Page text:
A consortium of Calgary developers is seeking city council’s approval to build 11 new communities on the outer edges of the city — a request that has one councillor sounding the alarm.
Ward 7 councillor Druh Farrell said she is concerned with the proposals from several of the city’s development firms, which is expected to go before the city’s Priorities and Finance Committee on Monday.
Meanwhile, several councillors have confirmed to Global News that city administration is recommending council approve none of the new neighbourhoods due to an oversupply on the market and a lack of demand.
“We’ve got policies on managing growth, and it’s really to match that market demand with the supply, and limiting the risk to Calgarians — to the taxpayer,” Farrell said.
“It throws the strategy completely out the window if we ignore it.”
The proposed communities comes two years after city council approved 14 other new neighbourhoods, despite administration recommending at the time that council only approve eight.
The Ward 7 representative and Mayor Naheed Nenshi were the only opposing votes in council chambers at the time.
According to Farrell, there are 41 new and developing communities in the city due to that decision.
She said the new neighbourhoods contributed to property tax increase of 0.75 per cent in 2019 and increases of 0.5 per cent per year to water utility rates between 2019 and 2022.
Farrell said there is $500 million in funding from the city committed to new community growth through 2022, and the 2019 budget took a hit of $57 million due to oversupply.
City council is seeking a tax freeze for 2021. According to Farrell, taking on additional costs to subsidize new communities while trying to cover budget shortfalls from slower levy payments could result in massive service cuts.
“If we oversupply the market, then we’ll have to cut services to all of Calgary — the existing Calgary, for communities that aren’t yet built,” Farrell said. “I would say its an unreasonable risk to have taxpayers cover these costs.”
The Calgary Firefighters’ Association has also expressed reservations about adding more neighbourhoods.
According to union spokesperson Matt Osbourne, the fire department budget has been cut by $30 million over the last several years, including the reduction of five fire trucks in 2019.
“The city is getting bigger, and out budget has gotten smaller, and we’re at the breaking point,” Osbourne said.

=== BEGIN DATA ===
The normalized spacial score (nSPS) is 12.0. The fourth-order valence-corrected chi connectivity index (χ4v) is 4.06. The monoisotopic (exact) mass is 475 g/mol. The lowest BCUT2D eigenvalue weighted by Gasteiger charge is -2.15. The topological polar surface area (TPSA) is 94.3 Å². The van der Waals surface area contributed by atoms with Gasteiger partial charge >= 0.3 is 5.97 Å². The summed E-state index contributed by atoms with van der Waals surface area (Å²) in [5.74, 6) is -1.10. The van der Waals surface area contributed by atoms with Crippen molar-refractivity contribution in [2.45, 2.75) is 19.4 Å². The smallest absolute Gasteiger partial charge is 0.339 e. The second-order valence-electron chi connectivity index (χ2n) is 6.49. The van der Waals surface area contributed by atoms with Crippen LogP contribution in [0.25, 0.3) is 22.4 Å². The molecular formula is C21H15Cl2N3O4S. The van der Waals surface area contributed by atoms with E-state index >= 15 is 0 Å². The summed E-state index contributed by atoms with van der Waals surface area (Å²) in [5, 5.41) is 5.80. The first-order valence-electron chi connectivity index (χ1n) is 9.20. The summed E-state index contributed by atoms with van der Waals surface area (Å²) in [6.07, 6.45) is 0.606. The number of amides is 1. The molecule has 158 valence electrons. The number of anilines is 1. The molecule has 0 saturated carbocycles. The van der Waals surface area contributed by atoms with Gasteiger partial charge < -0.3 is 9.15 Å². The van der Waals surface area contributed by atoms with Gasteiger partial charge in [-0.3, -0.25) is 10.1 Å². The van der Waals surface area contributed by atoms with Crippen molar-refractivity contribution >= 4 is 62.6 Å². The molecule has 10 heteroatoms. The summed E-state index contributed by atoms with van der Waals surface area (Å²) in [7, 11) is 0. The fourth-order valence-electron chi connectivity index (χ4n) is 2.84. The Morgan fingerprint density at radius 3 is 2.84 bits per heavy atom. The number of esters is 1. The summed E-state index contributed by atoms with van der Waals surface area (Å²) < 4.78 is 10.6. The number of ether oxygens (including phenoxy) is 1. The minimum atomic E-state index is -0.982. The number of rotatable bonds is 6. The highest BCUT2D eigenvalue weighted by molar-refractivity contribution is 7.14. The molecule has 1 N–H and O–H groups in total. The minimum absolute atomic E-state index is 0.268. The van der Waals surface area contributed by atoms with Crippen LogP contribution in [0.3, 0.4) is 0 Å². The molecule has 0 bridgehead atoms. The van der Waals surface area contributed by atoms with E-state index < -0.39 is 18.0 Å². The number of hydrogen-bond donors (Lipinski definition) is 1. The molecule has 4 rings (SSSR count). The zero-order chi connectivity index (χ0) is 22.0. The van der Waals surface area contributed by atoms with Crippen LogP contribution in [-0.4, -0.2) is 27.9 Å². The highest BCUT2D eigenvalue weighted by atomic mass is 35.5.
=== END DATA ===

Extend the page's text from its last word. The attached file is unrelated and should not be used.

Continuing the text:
“For us to do our work, we’re already stretched so thin, that we’re concerned about more growth talk as we go into budget deliberations where [city council] is looking to cut our budget further.”
Developer Trico is bringing forward a business case to council to develop two parcels of land as part of their ongoing development Belvedere. the company said more options within Calgary will ease losses on the market to bedroom communities adjacent to the city.
“Trico is very committed to the east side of Calgary. We feel this area has been overlooked in the past with no real supply of new homes,” Trico marketing vice president Wanda Palmer said in a statement to Global News.
“We believe providing more choices within Calgary’s east sector will help mitigate market loss to smaller satellite communities.”
Monday’s debate on the matter shouldn’t become a suburban versus urban development discussion, but rather a conversation about managing growth and expectations, according to Ward 6 city councillor Jeff Davison.
Davison said the decision for these new neighbourhoods will ultimately come down to how much capital is required from the municipality.
“If we’re looking at these business cases and there’s no operational expense for the City of Calgary in the short term, then we could move forward with that to ensure that business stays in the city,” Davison said.
“The cases that require investment from the City of Calgary — that’s where we’re going to have to ask the question to ourselves to say, ‘is this the right time to be doing this and are we better off placing that investment in other areas over the short term?’”
Ward 9 councillor Gian-Carlo Carra said that he would be supporting administrations recommendation of no approvals at Monday’s meeting.
As to why the developers are coming forward with these proposals, Carra said the decision would add more value to the land.
“They’re trying to be able to go to the banks and say, ‘look, we’re approved for growth, so our land is worth that much more, so we can keep the lights on and feed the mouths that we need to feed as an industry,’” he said. “But we have to balance that as the public purse with all the mouths that we have to feed across the city.”
According to the city’s Municipal Development Plan (MDP), growth should be balanced 50-50 between new development and redevelopment in existing communities over the next 60 years.
Jenna Dutton, urban policy platform research coordinator at the University of Calgary School of Public Policy, said approving new communities shifts priorities from those long-term plans.
“You’re taking away from the strategic development of the inner city, and established communities,” Dutton said. “In doing that, you’re reducing development opportunities and strategic growth that are closer to transit; so then you’re having more emphasis on automobile use, more impact on infrastructure.”
The matter will be discussed at the city’s Priorities and Finance Committee on Monday — a meeting which is open for public comments.
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